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Applied Linguistics Review

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Doing ethnography among Latinos in London and Barcelona: languages, genders, and ethnicities

Victor Corona / Sophie Kelsall
Published Online: 2018-04-14 | DOI: https://doi.org/10.1515/applirev-2017-0123


Based on two ethnographic studies of people of Latin American descent in global cities, this article explores how language, gender, and ethnicity shape field relations, community membership, and data collection. It examines some of the implications of being positioned intersectionally as an outsider or insider of the community, and being sexualised by a male gatekeeper. It suggests that gender roles are a powerful aspect of conducting ethnographic research among Latinos, while pointing to the challenge of dealing with, and potentially contributing to, essentialising discourses in the field. It argues that the notion of ‘being Latino’ is imagined and constructed interactionally and contextually, in reaction to social pressures, as well as local and historical narratives.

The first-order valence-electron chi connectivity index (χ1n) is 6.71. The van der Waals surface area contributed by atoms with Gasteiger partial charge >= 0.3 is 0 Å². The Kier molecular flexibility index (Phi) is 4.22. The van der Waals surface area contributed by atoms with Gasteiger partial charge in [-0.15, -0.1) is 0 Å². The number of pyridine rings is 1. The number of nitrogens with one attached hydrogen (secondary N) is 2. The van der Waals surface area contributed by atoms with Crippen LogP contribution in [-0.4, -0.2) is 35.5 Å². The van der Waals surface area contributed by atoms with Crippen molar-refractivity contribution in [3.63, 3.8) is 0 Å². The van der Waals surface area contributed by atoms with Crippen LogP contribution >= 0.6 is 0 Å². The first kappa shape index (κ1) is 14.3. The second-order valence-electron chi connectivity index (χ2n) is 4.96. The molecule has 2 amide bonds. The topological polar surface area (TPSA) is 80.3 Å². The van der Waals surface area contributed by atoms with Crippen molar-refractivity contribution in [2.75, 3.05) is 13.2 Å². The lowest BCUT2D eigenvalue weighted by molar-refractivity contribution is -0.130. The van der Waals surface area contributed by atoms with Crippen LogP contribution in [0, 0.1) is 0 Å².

Keywords: access; field relations; gatekeeper; positionality; intersectionality


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About the article

Published Online: 2018-04-14

Citation Information: Applied Linguistics Review, ISSN (Online) 1868-6311, ISSN (Print) 1868-6303, DOI: https://doi.org/10.1515/applirev-2017-0123.

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